Matthew Lee Anderson with Mere Orthodoxy writes a brilliant post that eloquently explains his public disagreement with the FRC giving an award to Pastor Baity (background here and here.) He even calls on FRC to rescind the award.
He writes about how the team mentality in partisan efforts inhibits true public disagreement/discourse and is often prized above “vibrant public disagreement.” I love the way he phrased the whole post because it clearly shows how the negative side of a “team” mentality inhibits truth. He makes the case for that pursuing the truth of a situation should be more important than being proven right. Somehow in today’s world that is reversed.
It’s a rarity to find someone involved in culture war/partisan politics wiling to say they are sorry or were wrong without the “team” feeling betrayed and applying pressure to not publicly disagree.
Matthew also writes this in a humble, straightforward true friend kind of way. Seriously, read Matthew’s post and then come back and read the rest of this one .
— and welcome back —
Then after the introduction he continues (Matthew, please forgive the length of the quote and thanks for the linkage):
All that is, I’m afraid, setup for this: the Family Research Council has given an award to a North Carolina pastor, Ron Baity, for his work on North Carolina’s Amendment One. The problem? Baity has described gays and lesbians in ways that go beyond distasteful to the repugnant. (Kirsten Powers has the sordid details, and see also my friend Randy Thomas’ blog).
I suspect I know how something like this happens: the folks at FRC know Baity from his past involvement with their efforts, but don’t bother listening to his sermons or following closely how he speaks about such things. On the whole, he does their sort of work well—so they hand out the award, only to have all this come out sometime after the fact.
And yet there’s no reason not to rescind the reward—unless, of course, they’re worried about publicly discrediting someone who has otherwise been a good role player on the team (to which I say, he has already discredited himself). I don’t know whether that’s their reasoning, but I do know what I’ve seen of this world. It’s difficult to say that you were wrong, especially when it entails that you think someone else on the team was as well. And it’s even harder when it was your intellectual foes who brought the matter to your attention in the first place.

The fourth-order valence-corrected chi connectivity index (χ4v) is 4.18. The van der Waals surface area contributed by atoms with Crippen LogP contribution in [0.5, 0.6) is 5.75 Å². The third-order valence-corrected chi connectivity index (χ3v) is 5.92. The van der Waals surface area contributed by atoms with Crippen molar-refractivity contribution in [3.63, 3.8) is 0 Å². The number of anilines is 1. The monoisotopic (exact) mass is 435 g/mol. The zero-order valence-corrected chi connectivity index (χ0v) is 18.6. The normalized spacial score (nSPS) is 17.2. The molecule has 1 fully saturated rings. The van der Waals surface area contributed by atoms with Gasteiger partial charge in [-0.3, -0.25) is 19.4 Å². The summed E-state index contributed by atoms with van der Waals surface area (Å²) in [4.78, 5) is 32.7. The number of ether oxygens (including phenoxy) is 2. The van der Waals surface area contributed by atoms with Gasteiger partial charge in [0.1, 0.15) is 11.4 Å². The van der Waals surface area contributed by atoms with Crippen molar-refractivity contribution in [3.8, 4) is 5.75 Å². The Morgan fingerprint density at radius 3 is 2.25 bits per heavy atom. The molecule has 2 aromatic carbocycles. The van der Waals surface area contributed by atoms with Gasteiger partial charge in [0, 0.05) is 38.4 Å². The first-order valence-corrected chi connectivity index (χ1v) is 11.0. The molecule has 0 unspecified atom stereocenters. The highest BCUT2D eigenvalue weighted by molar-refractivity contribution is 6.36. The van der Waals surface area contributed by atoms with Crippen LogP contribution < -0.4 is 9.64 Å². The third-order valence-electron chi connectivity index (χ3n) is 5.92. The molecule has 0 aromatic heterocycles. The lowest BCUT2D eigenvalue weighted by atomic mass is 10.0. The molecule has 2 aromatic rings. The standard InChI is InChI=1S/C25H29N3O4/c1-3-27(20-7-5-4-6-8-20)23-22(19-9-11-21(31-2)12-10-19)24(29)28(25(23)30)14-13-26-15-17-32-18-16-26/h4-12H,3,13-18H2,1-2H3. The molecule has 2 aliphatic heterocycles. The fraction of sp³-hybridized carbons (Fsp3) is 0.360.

Either way, the team mentality stands in the way of the earnest and sincere desire to be faithful to the truth. Regardless of what sort of good work Baity has done, the sort of statements that he made undermine his credibility as a representative not simply of marriage and family values, but also as a witness to the gospel. It is one thing to object to homosexuality: it is another to do so while shifting the tone of our voice away from the good news. Baity not merely shifted his tone: he began singing in an entirely different register.
I have friends at the Family Research Council. Friends, that is, which means the sort of people who I would rather publicly and spiritedly disagree with about matters of fundamental importance than remain silent and stay on the team. My hope is to see the good formed within the Family Research Council, to see its credibility as ambassador for marriages and families enhanced and not diminished. Which is why I hope, as a friend and not a teammate, that they will rescind Ron Baity’s award.
I agree whole-heartedly. I can’t even come up with something to add. That says it all right there. Thank you Matthew. I do have some thoughts milling around about the negative side of a team mentality… we’ll see if it turns into a follow up post.